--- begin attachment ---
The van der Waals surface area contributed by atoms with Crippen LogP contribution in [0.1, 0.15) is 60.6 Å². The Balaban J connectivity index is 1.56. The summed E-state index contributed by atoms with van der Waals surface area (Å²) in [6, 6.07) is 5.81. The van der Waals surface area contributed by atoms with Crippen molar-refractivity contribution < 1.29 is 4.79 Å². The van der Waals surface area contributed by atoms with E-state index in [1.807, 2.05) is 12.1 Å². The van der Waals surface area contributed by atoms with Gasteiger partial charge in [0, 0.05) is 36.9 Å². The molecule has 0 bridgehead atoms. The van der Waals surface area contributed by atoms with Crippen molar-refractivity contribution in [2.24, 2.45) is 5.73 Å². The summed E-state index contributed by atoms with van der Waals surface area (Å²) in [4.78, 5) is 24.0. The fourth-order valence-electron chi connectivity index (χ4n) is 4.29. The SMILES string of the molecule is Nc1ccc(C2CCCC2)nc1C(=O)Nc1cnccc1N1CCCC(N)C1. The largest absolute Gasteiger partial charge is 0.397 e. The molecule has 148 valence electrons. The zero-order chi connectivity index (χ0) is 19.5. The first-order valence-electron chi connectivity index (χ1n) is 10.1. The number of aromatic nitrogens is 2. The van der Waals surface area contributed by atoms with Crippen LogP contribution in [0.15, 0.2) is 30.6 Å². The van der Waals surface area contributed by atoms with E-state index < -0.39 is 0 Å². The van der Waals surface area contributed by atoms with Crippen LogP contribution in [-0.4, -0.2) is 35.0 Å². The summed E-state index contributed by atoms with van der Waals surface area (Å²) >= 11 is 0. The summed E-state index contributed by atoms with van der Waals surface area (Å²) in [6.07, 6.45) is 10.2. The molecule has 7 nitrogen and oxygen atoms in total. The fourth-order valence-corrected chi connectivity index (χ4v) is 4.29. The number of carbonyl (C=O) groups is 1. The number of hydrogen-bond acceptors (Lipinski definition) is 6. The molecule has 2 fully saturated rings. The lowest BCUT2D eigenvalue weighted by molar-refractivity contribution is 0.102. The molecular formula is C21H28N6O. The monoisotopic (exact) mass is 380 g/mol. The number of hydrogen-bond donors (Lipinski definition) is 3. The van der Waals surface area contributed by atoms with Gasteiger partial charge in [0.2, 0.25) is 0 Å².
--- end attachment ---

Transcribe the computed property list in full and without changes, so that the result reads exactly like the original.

The van der Waals surface area contributed by atoms with Crippen LogP contribution in [0.1, 0.15) is 60.6 Å². The Balaban J connectivity index is 1.56. The summed E-state index contributed by atoms with van der Waals surface area (Å²) in [6, 6.07) is 5.81. The van der Waals surface area contributed by atoms with Crippen molar-refractivity contribution < 1.29 is 4.79 Å². The van der Waals surface area contributed by atoms with E-state index in [1.807, 2.05) is 12.1 Å². The van der Waals surface area contributed by atoms with Gasteiger partial charge in [0, 0.05) is 36.9 Å². The molecule has 0 bridgehead atoms. The van der Waals surface area contributed by atoms with Crippen molar-refractivity contribution in [2.24, 2.45) is 5.73 Å². The summed E-state index contributed by atoms with van der Waals surface area (Å²) in [4.78, 5) is 24.0. The fourth-order valence-electron chi connectivity index (χ4n) is 4.29. The SMILES string of the molecule is Nc1ccc(C2CCCC2)nc1C(=O)Nc1cnccc1N1CCCC(N)C1. The largest absolute Gasteiger partial charge is 0.397 e. The molecule has 148 valence electrons. The zero-order chi connectivity index (χ0) is 19.5. The first-order valence-electron chi connectivity index (χ1n) is 10.1. The number of aromatic nitrogens is 2. The van der Waals surface area contributed by atoms with Crippen LogP contribution in [0.15, 0.2) is 30.6 Å². The van der Waals surface area contributed by atoms with E-state index < -0.39 is 0 Å². The van der Waals surface area contributed by atoms with Crippen LogP contribution in [-0.4, -0.2) is 35.0 Å². The summed E-state index contributed by atoms with van der Waals surface area (Å²) >= 11 is 0. The summed E-state index contributed by atoms with van der Waals surface area (Å²) in [6.07, 6.45) is 10.2. The molecule has 7 nitrogen and oxygen atoms in total. The fourth-order valence-corrected chi connectivity index (χ4v) is 4.29. The number of carbonyl (C=O) groups is 1. The number of hydrogen-bond acceptors (Lipinski definition) is 6. The molecule has 2 fully saturated rings. The lowest BCUT2D eigenvalue weighted by molar-refractivity contribution is 0.102. The molecular formula is C21H28N6O. The monoisotopic (exact) mass is 380 g/mol. The number of hydrogen-bond donors (Lipinski definition) is 3. The van der Waals surface area contributed by atoms with Gasteiger partial charge in [0.2, 0.25) is 0 Å².